When Katie Rockliff started researching the tween market over a year ago, she stumbled across some rather alarming statistics.
One in four tweens report being bullied, and one in three are teased specifically about their appearance.
The 46-year-old from the inner east of Sydney had just resigned from corporate life to spend more time with her young daughter and start a streetwear label for tweens.
As she delved deeper into the data and embarked on her mission to find out what tweens really want - what drives them, how they think and feel - it dawned on her the gap extended far beyond the clothing market.
"I realised that tweens are an unrecognised group in Australia overall" she tells Essential Baby. "There is a massive gap in terms of how they are perceived and the content they can access. It became very apparent that once kids reach the age of about eight or nine, they feel like they aren't being seen or heard - you're either a 'child' or a 'teenager'."
The other key finding Rockliff unearthed, is tweens strong desire to fit into society, both from a behaviour and looks perspective.
"'Am I pretty enough? 'Am I tall enough?'", Rockliff explains. "And while playground politics has always existed; this self-doubt is plaguing Australian tweens in statistically greater numbers, earlier in life today. And also taking a higher mental health toll."
Once Rockliff launched her Instagram page, she started connecting directly to tweens and parents. Her message, even before launch, was resonating. She heard personal accounts of bullying culture, and how it was fuelling children's anxiety and sense of isolation, even if they weren't directly involved. She was horrified.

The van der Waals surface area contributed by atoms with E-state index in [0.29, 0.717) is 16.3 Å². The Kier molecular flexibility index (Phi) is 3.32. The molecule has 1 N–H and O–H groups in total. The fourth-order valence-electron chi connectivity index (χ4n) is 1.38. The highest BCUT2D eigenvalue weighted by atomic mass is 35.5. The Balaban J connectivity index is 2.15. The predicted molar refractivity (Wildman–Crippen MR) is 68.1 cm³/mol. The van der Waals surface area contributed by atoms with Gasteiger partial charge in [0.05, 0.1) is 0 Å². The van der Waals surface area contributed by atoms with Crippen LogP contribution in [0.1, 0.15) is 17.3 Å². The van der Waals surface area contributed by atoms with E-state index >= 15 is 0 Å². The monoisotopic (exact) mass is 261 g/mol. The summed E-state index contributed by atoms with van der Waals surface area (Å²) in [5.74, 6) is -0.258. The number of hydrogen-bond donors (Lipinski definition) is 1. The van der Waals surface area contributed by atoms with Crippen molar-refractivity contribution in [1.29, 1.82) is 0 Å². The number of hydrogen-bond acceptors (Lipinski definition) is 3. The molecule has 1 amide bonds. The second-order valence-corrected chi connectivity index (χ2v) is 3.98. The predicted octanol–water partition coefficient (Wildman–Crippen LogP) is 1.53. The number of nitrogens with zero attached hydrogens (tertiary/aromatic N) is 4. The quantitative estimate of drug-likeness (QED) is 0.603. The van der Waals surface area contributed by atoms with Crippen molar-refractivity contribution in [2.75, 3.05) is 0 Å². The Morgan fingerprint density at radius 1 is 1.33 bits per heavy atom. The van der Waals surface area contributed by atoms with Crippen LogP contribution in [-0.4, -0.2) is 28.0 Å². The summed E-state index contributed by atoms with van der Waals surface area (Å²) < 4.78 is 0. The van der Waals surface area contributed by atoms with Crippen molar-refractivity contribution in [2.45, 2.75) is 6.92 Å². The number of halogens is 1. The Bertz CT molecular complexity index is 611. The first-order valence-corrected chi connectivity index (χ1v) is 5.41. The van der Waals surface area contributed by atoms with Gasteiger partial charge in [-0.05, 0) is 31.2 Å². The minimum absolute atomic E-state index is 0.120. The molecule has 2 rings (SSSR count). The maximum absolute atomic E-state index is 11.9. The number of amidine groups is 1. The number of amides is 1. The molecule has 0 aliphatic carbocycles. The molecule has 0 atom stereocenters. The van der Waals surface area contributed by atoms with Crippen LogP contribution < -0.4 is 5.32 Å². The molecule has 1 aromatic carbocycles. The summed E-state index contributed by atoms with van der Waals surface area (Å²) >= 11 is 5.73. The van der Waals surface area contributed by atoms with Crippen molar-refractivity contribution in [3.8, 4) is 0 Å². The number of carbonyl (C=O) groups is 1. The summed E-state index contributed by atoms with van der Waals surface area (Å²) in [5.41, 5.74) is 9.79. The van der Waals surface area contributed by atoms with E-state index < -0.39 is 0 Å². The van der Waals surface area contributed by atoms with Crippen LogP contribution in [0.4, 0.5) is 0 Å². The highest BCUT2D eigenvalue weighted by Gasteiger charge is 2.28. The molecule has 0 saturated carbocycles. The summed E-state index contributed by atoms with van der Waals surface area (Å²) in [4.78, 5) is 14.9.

"The stories I heard really lit the fire in me," she says. "These stresses have no place amongst 8-year-olds. But it's real. And it's a national problem. And one that resonates with me as a mother, and on a personal level, having experienced bullying myself. "
Photo: Real Pretty Kind / Supplied
It was at that point that Rockliff's business became far more than a streetwear label. The former brand manager and designer knew she had to apply her skills and create a safe space and platform that would help celebrate and empower tweens. And so, 'Real Pretty Kind' was born.
Rockliff emigrated from the UK at the age of eight. She had a lot of privilege and opportunities, but sadly, also witnessed dynamics that bred a fear culture in her extended family. There were adults she saw leading through intimidation, control, and verbal and physical unkindness.
"I saw firsthand, how bullying can lead to a diminished sense of self-worth and be debilitating. Bullying is isolating and the effects are emotionally scarring. But it goes beyond the victim alone. It ripples out and diminishes everyone - and creates a code of silence and denial."
However out of every negative situation, comes a positive - and Rockliff's eyewitness account helped her find her own personal strengths.
"What I saw taught me there's a better way," she says. "That kindness lifts people up. And no matter how others are treating you, you can take the power back by being self-kind. Find your joy - make it if you have to. And then share it."
And that's the core of what Real Pretty Kid is all about.